Quake tremors jolt Dammam, Alkhobar

Updated 13 April 2013

Quake tremors jolt Dammam, Alkhobar

The effects of an earthquake in Iran were felt in Dammam, Alkhobar and other parts of the Eastern Province yesterday afternoon.
However, the Saudi Geological Survey said the aftershocks were mild and did not cause any damage.
Tarek Abal Khail, spokesman of SGS, said the Iranian quake took place 240 km from Jubail, 290 km from Dammam and 280 km from Alkhobar.
“There were five aftershocks and each one of them was lesser than the previous ones in intensity,” he said.
Panicked residents and office workers streamed out of their homes and commercial towers as buildings shook for 10 to 15 seconds.
Col. Ali Al-Qahtani, a Civil Defense spokesman in Dammam, confirmed that there was no loss of life or injuries. “But, yes, everyone experienced the shaking of buildings,” he said. “We immediately activated our emergency response system.”
Eastern Province Gov. Prince Saud bin Naif and Deputy Gov. Prince Jalawi issued instructions to all government departments to stay alert.
“We clearly felt the tremors,” said Azzam Al-Amr, an Alkhobar resident. “The building just shook.”
Faisal Al-Asmari said he experienced mild tremors in nearby Ras Tanura.
Arab News received a number of messages from harried citizens and expatriates.
“At 3 p.m., our office in Ababtain Tower started to shake,” said Syed Qadeer. “We ran out using the staircase and saw most of the people crowding outside,” he said in his post on Arab News’ Facebook page.
There were similar scenes outside prominent Alkhobar landmarks such as the Habitat building.
The epicenter of the quake was in Iran.
The magnitude 6.3 quake struck 89 km southeast of the port city of Bushehr at 11:52 GMT at a depth of 10 km. BBC Middle East reported that 37 people were killed and 850 injured in south-west Iran. The nearby nuclear power station was not affected, Iranian officials were quoted as saying.
Parvez Naushahi, general manager at Ground Engineering Contractors (GEC) in Alkhobar, drew the media’s attention to the consequences of tectonic activities across the Gulf region.
“As foundation and geotech specialists, we have noticed that people are not considering the geological realities of medium-range earthquakes that can occur in and around the Gulf region,” he said. “Developments near the seashore in the Eastern Province are prone to liquefaction of foundation soil.”
He said: “If building foundations are constructed without proper engineering analysis, which may require good ground improvement, the soil will liquefy under earthquake stresses, it will become like liquid, and foundations will fail.”

Pakistan PM receives Saudi crown prince at Rawalpindi airbase

Updated 14 min 36 sec ago

Pakistan PM receives Saudi crown prince at Rawalpindi airbase

  • Islamabad puts out all stops for Crown Prince Salman's first official visit
  • Trip expected to enhance historically close bilateral ties and expand cooperation in trade and investment

ISLAMABAD: Saudi Crown Prince Mohammed bin Salman was received by Pakistani Prime Minister Imran Khan and Chief of Army Staff General Qamar Javed Bajwa as he landed in Rawalpindi on Sunday evening to sign a host of important investment deals during a two-day visit.

Prime Minister Khan broke protocol by personally driving the Saudi royal from the Nur Khan Airbase in Rawalpindi on the outskirts of the capital city of Islamabad.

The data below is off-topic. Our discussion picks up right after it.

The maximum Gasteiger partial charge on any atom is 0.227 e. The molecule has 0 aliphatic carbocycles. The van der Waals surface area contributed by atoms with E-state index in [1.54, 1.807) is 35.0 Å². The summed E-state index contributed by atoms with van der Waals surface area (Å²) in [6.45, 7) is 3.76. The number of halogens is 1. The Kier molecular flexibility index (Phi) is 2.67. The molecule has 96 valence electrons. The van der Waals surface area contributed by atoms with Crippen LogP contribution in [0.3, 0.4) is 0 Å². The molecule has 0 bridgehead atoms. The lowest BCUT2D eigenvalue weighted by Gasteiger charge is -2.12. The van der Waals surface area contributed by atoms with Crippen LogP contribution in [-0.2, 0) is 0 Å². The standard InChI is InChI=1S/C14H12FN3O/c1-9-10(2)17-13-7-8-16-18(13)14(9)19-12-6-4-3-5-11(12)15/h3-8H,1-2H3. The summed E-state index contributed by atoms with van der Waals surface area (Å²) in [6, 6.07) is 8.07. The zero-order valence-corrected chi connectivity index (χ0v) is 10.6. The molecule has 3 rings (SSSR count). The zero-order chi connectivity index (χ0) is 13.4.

The trip, the crown prince's first to the country since he became the heir-apparent in April 2017, is being seen by Pakistan as one of the most important state visits in recent memory. It is aimed at boosting bilateral ties, long defined by security and defense deals, by expanding economic cooperation and sealing several investment deals.

During the visit, Pakistan and Saudi Arabia are expected to sign memoranda of understanding (MoUs) in various sectors including investment, finance, power, renewable energy, internal security, media, culture, and sports. Deals of over $20 billion will be signed, information minister Fawad Chaudhry told Arab News on Sunday.

The crown jewel in the investments is a $10 billion refinery and petrocomplex to be set up in the port of city of Gwadar in southwestern Pakistan. 

Pakistan has put out all stops for the visit of the powerful Saudi heir, with Saudi and Pakistani flags, welcome banners and huge portraits of the crown prince, PM Khan and Pakistani President Arif Alvi put up at several key points in Islamabad.

Security was tight in the capital on the weekend, with authorities restricting entry into the Red Zone, a diplomatic enclave which houses important state-owned buildings including the Prime Minister House, President House and the Supreme Court.

The crown prince -- who is accompanied by a coterie of officials from the Saudi Royal family, key ministers, and leading businessmen -- is expected to discuss bilateral, regional, and global issues during meetings with the president, the prime minister, Senate Chairman Sadiq Sanjrani, and Army Chief General Qamar Javed Bajwa.

The Saudi royal will also attend a dinner at the PM House on Sunday night and a luncheon at the Presidential Palace on Monday. He will co-chair with PM Khan meetings of joint working groups in many sectors including energy, trade and media on Monday.

“A delegation of Pakistan’s Senate will also call on the crown prince to discuss ways to enhance parliamentary cooperation between the two countries,” the Foreign Office said in a statement, adding that Saudi ministers would meet their counterparts to discuss bilateral cooperation in their respective fields.

"On the sidelines of the visit, the businessmen of the two countries will meet to discuss opportunities for collaboration in the private sector,” the statement read.

“The visit...will significantly enhance bilateral ties between the two countries in all spheres of cooperation,” the Foreign Ministry said on Wednesday.